The harrowing finality of death isn’t real to Mattie until she’s tasked with cutting a hanged man down from a tree along the trail that she and Rooster are traveling. The man’s face is decayed beyond recognition. She cuts the rope suspending the corpse and watches as it slams unceremoniously onto the ground below. Before Mattie can come down from the tree, Rooster has sold off the body to a passing horseman. When Mattie asks what happened, Rooster explains that neither he nor the horseman knew the dead man, but that “it is a dead body, possibly worth something in trade”.  The incident doesn’t have a major plot significance, but we can see the wheels turning in Mattie’s head — life is fragile, death is anonymizing. Again, Steinfeld’s performance is what makes this scene’s emotional content land.


Killing soon loses its glamour, too. When Mattie finally comes face-to-face with Chaney, she has the jarring realization that the man who killed her father is a human being. He has plenty of his own problems, only one of which is Mattie. “Everything is against me. Now I am shot by a child,” he laments. This is not exactly the face of evil that Mattie was looking forward to courageously defeating. Doling out death is only palatable when you’re able to dehumanize your victim, and in a stark contrast to No Country’s villainous Anton Chigurh, Chaney is about as human as they come.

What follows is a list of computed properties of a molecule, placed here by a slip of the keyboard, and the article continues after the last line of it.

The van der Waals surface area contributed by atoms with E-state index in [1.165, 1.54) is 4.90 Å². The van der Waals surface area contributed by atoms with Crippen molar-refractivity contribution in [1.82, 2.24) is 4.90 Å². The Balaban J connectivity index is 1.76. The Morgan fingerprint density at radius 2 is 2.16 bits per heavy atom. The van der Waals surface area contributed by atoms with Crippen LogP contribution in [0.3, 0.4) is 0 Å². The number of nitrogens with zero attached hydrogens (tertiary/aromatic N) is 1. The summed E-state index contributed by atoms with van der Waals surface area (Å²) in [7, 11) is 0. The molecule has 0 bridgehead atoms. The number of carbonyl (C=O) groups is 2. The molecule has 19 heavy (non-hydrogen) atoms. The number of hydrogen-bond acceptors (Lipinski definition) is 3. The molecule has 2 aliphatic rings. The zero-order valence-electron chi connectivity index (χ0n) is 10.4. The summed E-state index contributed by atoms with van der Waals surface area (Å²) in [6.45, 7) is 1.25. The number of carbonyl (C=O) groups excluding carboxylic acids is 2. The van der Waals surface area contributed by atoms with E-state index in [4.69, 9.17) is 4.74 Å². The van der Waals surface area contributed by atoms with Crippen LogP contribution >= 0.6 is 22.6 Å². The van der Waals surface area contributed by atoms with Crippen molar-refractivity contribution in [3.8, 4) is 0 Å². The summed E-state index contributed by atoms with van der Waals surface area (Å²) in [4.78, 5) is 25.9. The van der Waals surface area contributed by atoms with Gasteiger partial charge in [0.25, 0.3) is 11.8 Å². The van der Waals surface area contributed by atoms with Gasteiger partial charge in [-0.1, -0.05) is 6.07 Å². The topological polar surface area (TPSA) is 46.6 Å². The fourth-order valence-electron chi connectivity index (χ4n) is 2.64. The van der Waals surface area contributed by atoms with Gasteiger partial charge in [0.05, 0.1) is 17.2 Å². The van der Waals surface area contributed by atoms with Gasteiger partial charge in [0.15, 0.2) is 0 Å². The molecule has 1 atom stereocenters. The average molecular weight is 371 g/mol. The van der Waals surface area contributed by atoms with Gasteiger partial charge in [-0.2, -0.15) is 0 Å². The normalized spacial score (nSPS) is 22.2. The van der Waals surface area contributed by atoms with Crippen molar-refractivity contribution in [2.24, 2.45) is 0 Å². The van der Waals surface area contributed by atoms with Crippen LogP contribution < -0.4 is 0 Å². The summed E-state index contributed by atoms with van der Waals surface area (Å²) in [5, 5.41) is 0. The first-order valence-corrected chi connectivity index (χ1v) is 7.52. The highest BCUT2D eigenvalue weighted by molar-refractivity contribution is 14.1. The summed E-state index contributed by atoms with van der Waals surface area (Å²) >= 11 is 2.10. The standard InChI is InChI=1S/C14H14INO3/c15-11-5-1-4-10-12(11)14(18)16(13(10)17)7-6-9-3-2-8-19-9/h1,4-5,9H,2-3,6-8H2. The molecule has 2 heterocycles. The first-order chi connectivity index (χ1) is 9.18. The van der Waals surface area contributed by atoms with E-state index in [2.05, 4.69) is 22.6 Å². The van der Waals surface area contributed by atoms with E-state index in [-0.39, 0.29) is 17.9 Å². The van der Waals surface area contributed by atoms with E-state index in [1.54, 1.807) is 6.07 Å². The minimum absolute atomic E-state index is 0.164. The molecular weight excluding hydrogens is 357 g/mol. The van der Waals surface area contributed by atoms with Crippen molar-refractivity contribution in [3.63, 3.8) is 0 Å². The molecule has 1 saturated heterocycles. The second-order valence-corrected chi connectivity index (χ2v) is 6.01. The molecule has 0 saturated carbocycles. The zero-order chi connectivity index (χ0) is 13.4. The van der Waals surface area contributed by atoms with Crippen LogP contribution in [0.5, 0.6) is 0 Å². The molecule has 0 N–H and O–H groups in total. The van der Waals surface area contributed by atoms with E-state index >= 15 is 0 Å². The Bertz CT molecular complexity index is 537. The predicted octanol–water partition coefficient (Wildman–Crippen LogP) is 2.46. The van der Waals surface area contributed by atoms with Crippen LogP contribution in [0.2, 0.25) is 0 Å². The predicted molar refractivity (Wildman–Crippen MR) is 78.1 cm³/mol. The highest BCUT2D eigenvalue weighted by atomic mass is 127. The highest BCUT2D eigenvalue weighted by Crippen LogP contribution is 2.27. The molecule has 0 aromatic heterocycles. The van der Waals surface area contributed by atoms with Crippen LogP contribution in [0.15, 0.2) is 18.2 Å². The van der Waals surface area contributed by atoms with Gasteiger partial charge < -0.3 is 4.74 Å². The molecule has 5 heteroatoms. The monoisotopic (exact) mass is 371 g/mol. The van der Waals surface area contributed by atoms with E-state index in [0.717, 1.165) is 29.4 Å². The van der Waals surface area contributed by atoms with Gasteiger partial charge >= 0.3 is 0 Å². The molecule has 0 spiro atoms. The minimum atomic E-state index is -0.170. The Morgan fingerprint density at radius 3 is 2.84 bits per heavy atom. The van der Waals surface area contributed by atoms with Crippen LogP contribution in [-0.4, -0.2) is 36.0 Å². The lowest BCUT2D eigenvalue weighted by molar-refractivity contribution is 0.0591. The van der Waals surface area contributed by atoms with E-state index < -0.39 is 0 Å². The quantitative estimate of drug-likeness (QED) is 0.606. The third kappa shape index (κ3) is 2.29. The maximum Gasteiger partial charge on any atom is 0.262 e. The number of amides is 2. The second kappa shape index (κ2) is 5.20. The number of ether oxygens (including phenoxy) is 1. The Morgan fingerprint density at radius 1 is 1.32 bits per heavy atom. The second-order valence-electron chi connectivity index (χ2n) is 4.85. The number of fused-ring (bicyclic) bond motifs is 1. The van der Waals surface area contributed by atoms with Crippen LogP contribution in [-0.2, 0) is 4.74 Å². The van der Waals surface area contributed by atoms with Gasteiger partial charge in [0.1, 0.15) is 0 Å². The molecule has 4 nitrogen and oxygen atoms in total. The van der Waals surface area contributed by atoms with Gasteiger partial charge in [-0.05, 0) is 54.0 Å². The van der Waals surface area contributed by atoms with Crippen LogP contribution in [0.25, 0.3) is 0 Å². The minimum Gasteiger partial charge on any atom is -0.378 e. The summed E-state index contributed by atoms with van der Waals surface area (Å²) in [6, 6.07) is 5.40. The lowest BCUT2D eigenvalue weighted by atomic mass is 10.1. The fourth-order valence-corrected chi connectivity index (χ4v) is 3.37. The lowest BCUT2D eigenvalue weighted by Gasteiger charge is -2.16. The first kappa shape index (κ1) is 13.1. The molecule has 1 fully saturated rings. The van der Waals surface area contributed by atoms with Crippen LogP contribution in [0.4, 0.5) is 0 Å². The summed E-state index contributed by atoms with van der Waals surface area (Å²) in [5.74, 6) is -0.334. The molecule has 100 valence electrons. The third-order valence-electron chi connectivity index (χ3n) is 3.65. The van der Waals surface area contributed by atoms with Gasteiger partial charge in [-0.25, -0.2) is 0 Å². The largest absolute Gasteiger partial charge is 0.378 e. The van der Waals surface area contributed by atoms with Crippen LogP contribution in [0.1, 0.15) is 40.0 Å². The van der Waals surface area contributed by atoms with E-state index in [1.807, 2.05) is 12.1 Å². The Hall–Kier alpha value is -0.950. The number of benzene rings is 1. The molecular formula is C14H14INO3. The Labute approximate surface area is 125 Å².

Mattie does ultimately kill Chaney, but nearly at the cost of her own life.  The kick of the rifle knocks her into a rocky pit where she’s bitten by a poisonous snake. With death all around her and the value of life seeming less and less significant, the lengths to which Rooster goes to save her humbles Mattie, striking the final blow to her former flippancy in the face of mortality. More death doesn’t fix death — only love can do that. 

Stray Observations:

  • The pronunciation of LaBeouf’s name, LaBeef, cracked me up every single time it was spoken.